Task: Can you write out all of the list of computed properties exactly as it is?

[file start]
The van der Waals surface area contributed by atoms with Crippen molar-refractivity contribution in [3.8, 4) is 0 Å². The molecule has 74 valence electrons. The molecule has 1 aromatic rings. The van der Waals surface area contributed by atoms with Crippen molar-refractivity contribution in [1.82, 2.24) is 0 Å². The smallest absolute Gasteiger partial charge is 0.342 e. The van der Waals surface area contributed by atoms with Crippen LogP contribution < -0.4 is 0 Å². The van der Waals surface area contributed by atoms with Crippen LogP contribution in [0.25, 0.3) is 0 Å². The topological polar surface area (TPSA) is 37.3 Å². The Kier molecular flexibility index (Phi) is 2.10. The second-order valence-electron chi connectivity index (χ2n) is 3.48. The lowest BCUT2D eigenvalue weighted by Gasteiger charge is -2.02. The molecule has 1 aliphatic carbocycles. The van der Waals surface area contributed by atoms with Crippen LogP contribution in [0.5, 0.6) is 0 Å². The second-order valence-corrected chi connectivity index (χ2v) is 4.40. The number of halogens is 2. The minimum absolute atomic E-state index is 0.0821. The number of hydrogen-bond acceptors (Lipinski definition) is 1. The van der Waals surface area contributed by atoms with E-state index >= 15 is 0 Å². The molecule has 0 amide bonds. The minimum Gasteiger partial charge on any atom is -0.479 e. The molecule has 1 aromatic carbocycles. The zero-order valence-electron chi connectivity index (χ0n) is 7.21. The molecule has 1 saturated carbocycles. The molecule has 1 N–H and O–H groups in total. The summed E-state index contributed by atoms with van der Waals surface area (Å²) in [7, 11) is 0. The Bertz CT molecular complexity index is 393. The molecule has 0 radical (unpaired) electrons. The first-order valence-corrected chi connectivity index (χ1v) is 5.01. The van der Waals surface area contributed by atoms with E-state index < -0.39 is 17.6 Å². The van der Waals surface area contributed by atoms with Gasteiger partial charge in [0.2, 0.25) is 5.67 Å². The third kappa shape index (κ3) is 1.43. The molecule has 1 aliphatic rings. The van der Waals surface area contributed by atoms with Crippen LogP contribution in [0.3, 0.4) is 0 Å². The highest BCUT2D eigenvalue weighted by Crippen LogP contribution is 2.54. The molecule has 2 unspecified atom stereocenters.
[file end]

The van der Waals surface area contributed by atoms with Crippen molar-refractivity contribution in [3.8, 4) is 0 Å². The molecule has 74 valence electrons. The molecule has 1 aromatic rings. The van der Waals surface area contributed by atoms with Crippen molar-refractivity contribution in [1.82, 2.24) is 0 Å². The smallest absolute Gasteiger partial charge is 0.342 e. The van der Waals surface area contributed by atoms with Crippen LogP contribution < -0.4 is 0 Å². The van der Waals surface area contributed by atoms with Crippen LogP contribution in [0.25, 0.3) is 0 Å². The topological polar surface area (TPSA) is 37.3 Å². The Kier molecular flexibility index (Phi) is 2.10. The second-order valence-electron chi connectivity index (χ2n) is 3.48. The lowest BCUT2D eigenvalue weighted by Gasteiger charge is -2.02. The molecule has 1 aliphatic carbocycles. The van der Waals surface area contributed by atoms with Crippen LogP contribution in [0.5, 0.6) is 0 Å². The second-order valence-corrected chi connectivity index (χ2v) is 4.40. The number of halogens is 2. The minimum absolute atomic E-state index is 0.0821. The number of hydrogen-bond acceptors (Lipinski definition) is 1. The van der Waals surface area contributed by atoms with E-state index >= 15 is 0 Å². The molecule has 0 amide bonds. The minimum Gasteiger partial charge on any atom is -0.479 e. The molecule has 1 aromatic carbocycles. The zero-order valence-electron chi connectivity index (χ0n) is 7.21. The molecule has 1 saturated carbocycles. The molecule has 1 N–H and O–H groups in total. The summed E-state index contributed by atoms with van der Waals surface area (Å²) in [7, 11) is 0. The Bertz CT molecular complexity index is 393. The molecule has 0 radical (unpaired) electrons. The first-order valence-corrected chi connectivity index (χ1v) is 5.01. The van der Waals surface area contributed by atoms with E-state index < -0.39 is 17.6 Å². The van der Waals surface area contributed by atoms with Gasteiger partial charge in [0.2, 0.25) is 5.67 Å². The third kappa shape index (κ3) is 1.43. The molecule has 1 aliphatic rings. The van der Waals surface area contributed by atoms with Crippen LogP contribution in [0.3, 0.4) is 0 Å². The highest BCUT2D eigenvalue weighted by Crippen LogP contribution is 2.54. The molecule has 2 unspecified atom stereocenters.